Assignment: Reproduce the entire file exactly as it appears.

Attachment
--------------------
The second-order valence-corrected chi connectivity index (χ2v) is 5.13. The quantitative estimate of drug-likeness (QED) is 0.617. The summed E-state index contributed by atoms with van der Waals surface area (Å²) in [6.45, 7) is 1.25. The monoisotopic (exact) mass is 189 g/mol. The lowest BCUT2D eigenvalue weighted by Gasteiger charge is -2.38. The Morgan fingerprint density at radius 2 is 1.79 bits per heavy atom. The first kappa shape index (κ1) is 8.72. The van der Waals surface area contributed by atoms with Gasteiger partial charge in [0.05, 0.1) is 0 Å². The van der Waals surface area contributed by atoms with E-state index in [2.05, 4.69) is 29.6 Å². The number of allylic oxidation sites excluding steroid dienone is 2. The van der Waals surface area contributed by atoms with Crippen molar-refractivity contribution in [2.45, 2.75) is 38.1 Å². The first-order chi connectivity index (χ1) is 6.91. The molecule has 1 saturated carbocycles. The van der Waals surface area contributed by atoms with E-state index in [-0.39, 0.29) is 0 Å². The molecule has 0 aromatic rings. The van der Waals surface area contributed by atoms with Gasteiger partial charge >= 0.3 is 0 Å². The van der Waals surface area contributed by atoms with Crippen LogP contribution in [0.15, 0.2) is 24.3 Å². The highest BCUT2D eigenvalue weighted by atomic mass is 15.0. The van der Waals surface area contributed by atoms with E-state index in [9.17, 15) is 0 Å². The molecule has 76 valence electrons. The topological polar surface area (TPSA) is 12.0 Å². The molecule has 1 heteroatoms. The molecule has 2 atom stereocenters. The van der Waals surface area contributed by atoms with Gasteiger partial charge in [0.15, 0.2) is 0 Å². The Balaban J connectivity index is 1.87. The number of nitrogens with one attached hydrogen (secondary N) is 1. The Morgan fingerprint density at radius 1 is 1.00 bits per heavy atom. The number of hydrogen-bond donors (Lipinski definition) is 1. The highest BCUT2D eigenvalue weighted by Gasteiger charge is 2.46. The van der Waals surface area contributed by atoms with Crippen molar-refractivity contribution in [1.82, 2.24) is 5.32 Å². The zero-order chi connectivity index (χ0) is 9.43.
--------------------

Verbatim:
The second-order valence-corrected chi connectivity index (χ2v) is 5.13. The quantitative estimate of drug-likeness (QED) is 0.617. The summed E-state index contributed by atoms with van der Waals surface area (Å²) in [6.45, 7) is 1.25. The monoisotopic (exact) mass is 189 g/mol. The lowest BCUT2D eigenvalue weighted by Gasteiger charge is -2.38. The Morgan fingerprint density at radius 2 is 1.79 bits per heavy atom. The first kappa shape index (κ1) is 8.72. The van der Waals surface area contributed by atoms with Gasteiger partial charge in [0.05, 0.1) is 0 Å². The van der Waals surface area contributed by atoms with E-state index in [2.05, 4.69) is 29.6 Å². The number of allylic oxidation sites excluding steroid dienone is 2. The van der Waals surface area contributed by atoms with Crippen molar-refractivity contribution in [2.45, 2.75) is 38.1 Å². The first-order chi connectivity index (χ1) is 6.91. The molecule has 1 saturated carbocycles. The van der Waals surface area contributed by atoms with E-state index in [-0.39, 0.29) is 0 Å². The molecule has 0 aromatic rings. The van der Waals surface area contributed by atoms with Gasteiger partial charge >= 0.3 is 0 Å². The van der Waals surface area contributed by atoms with Crippen LogP contribution in [0.15, 0.2) is 24.3 Å². The highest BCUT2D eigenvalue weighted by atomic mass is 15.0. The van der Waals surface area contributed by atoms with E-state index in [9.17, 15) is 0 Å². The molecule has 76 valence electrons. The topological polar surface area (TPSA) is 12.0 Å². The molecule has 1 heteroatoms. The molecule has 2 atom stereocenters. The van der Waals surface area contributed by atoms with Gasteiger partial charge in [0.15, 0.2) is 0 Å². The Balaban J connectivity index is 1.87. The number of nitrogens with one attached hydrogen (secondary N) is 1. The Morgan fingerprint density at radius 1 is 1.00 bits per heavy atom. The number of hydrogen-bond donors (Lipinski definition) is 1. The highest BCUT2D eigenvalue weighted by Gasteiger charge is 2.46. The van der Waals surface area contributed by atoms with Crippen molar-refractivity contribution in [1.82, 2.24) is 5.32 Å². The zero-order chi connectivity index (χ0) is 9.43.